Among escalating crises, the Handball World Cup is little more than a fig leaf for al-Sisi

“The USA is now in turmoil, with the storming of congress and many other problems. But Egypt … praise be to God, is now organising the World Handball Championship,” said Ahmed Mousa, the broadcaster close to the regime, who is considered by observers as a spokesman for the Egyptian authorities. Mousa’s words reflect the hopes of General Abdel Fattah al-Sisi’s regime that the Handball World Cup will show his country as a successful and stable country.

Al-Sisi sees the Handball World Cup, which is held across four Egyptian cities, as an opportunity to present his country in a good light, at a time when Cairo’s relations with its closest regional and global partners are facing major headwinds. Al-Sisi believes that the successful hosting of the tournament will relieve him of the criticism directed at the government’s handling of the coronavirus pandemic after the government admitted that the official figures represent a tenth of the truth.

Egypt has taken strict precautionary health measures related to the epidemic for the sake of the championship, from the moment the teams, officials, and journalists arrived at Cairo International Airport. The measures are applied to training, accommodation, and media, as well as transportation to and from the hotels and the four venues designated for the tournament. Egypt is showing its determination that the tournament will not be turned into a source for spreading corona. This concern prompted the International Handball Federation and Egyptian authorities, at the last minute, to postpone a plan to allow fans to enter the four stadiums. The International Handball Federation said the decision was taken “in view of the current situation of corona, in addition to the concerns raised by the players themselves.”

Critics accuse Egypt of hosting the tournament, although it appears unable to meet the basic requirements of health workers who are on the front lines fighting the epidemic. Doctors and nurses protested the high number of injuries among their ranks, because they lack adequate protective equipment, and are threatened with imprisonment if they do not come to work despite the danger to their lives.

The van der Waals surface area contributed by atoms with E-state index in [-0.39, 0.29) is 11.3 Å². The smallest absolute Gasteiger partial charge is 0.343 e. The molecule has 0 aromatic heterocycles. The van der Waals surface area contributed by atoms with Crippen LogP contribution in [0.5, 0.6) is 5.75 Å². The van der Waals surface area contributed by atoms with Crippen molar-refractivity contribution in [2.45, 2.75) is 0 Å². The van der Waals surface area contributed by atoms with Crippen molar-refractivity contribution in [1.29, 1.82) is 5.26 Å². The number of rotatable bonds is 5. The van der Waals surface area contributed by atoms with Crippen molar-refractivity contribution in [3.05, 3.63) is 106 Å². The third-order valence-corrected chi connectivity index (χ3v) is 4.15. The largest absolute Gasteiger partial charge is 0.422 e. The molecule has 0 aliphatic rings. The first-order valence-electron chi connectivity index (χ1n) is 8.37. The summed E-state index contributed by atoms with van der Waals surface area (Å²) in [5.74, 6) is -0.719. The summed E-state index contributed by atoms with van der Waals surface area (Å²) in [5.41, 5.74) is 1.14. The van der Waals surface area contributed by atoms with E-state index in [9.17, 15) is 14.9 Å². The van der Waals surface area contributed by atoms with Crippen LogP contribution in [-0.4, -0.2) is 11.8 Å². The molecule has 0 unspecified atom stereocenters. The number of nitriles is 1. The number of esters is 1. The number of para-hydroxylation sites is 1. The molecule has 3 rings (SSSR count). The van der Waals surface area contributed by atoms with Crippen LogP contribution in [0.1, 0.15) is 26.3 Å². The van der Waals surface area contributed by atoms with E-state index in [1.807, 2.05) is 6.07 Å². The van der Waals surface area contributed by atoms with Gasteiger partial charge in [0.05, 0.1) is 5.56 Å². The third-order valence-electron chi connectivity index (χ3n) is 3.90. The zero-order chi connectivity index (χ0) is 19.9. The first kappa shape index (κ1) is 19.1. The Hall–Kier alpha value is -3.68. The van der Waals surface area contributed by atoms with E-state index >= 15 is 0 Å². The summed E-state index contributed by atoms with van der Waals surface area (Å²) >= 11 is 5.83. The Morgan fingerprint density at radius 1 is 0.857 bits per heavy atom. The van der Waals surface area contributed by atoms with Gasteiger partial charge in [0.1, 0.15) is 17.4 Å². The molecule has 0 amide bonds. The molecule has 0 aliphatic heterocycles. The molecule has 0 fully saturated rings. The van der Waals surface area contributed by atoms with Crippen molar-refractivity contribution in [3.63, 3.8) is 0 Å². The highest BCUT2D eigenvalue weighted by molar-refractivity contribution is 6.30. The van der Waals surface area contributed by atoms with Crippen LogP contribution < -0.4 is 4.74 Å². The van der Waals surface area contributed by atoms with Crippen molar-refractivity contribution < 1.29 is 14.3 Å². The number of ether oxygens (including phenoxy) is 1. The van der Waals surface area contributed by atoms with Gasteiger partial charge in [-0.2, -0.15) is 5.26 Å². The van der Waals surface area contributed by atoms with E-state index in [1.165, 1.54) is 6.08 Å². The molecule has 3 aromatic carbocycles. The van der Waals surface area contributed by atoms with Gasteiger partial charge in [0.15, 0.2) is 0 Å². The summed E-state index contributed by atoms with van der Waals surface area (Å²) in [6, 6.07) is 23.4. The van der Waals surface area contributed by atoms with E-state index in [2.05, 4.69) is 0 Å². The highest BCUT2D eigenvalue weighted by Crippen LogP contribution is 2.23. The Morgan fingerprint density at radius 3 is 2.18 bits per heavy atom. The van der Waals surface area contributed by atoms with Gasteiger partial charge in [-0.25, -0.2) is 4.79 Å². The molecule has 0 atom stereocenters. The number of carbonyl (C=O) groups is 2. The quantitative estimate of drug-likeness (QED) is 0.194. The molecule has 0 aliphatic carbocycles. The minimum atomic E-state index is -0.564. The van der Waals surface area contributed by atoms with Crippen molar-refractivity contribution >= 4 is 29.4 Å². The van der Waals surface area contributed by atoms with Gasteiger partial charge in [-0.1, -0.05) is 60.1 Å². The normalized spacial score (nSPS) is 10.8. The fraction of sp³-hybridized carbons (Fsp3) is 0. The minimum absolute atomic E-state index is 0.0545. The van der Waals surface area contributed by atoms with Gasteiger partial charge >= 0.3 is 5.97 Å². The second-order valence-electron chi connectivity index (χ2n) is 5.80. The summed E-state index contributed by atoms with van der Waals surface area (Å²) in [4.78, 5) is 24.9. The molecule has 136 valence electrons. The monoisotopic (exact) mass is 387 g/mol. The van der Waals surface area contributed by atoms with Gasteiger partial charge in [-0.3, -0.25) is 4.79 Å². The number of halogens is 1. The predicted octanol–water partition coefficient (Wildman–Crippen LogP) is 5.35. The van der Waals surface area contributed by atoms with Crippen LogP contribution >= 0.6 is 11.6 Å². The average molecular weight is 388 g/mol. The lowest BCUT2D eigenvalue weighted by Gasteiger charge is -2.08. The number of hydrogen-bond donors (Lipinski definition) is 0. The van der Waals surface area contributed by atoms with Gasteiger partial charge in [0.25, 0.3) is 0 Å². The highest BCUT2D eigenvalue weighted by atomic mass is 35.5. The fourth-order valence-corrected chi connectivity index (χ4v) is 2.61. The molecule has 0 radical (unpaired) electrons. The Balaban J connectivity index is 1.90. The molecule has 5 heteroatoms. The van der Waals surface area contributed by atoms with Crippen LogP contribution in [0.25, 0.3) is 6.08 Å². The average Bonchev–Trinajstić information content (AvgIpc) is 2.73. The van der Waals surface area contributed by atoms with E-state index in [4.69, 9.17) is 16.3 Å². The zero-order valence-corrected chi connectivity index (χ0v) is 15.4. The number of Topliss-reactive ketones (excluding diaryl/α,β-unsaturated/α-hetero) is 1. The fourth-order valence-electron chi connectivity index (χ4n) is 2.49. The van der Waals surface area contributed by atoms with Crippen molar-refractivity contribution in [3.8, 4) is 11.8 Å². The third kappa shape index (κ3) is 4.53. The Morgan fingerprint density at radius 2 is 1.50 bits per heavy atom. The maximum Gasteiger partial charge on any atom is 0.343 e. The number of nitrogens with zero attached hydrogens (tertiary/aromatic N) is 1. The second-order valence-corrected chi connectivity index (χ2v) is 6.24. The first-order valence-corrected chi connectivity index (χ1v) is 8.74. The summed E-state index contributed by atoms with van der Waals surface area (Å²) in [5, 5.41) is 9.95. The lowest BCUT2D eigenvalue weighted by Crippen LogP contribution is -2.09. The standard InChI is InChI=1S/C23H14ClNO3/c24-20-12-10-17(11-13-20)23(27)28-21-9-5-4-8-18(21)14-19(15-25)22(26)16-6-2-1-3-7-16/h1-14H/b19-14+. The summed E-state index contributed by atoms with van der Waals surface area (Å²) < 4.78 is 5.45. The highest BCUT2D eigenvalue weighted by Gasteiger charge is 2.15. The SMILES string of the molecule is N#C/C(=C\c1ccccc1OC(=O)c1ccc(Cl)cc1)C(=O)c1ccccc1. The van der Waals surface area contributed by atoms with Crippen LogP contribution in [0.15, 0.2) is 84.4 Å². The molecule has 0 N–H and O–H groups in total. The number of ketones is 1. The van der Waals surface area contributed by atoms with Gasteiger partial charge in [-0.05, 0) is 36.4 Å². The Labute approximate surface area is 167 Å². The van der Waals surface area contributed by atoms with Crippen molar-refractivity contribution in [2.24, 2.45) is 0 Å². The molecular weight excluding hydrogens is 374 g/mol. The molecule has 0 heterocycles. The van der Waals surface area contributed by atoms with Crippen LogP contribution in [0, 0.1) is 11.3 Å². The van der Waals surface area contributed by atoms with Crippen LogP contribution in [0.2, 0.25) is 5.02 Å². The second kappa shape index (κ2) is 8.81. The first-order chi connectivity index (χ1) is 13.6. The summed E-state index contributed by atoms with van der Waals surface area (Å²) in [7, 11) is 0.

Sisi’s brutal campaign against any kind of criticism was evident in the arrest of many doctors on terrorism charges for expressing their grievances. Leaving aside the fact that the impact of the handball tournament diminishes when compared to the stature of hosting a mega-event, such as a soccer World Cup or the Olympics, it is unlikely that the tournament will provide a fig leaf for al-Sisi’s harsh repression against anyone who expresses an opinion other than his supporters.

This is especially true of the failed administration of US President Joe Biden, which has not only made a promise to focus on human rights in its foreign policy, but it should also do so in its attempt to repair America’s image and restore its credibility, which has been severely damaged by the years of the rule of Donald Trump, who is seen as a supporter of dictatorships, including Egypt. Likewise, the tournament will not change perceptions in Italy and most of Europe, which hold al-Sisi’s intelligence services and law enforcement authorities responsible for the kidnapping, torture, and murder of researcher Giulio Regeni.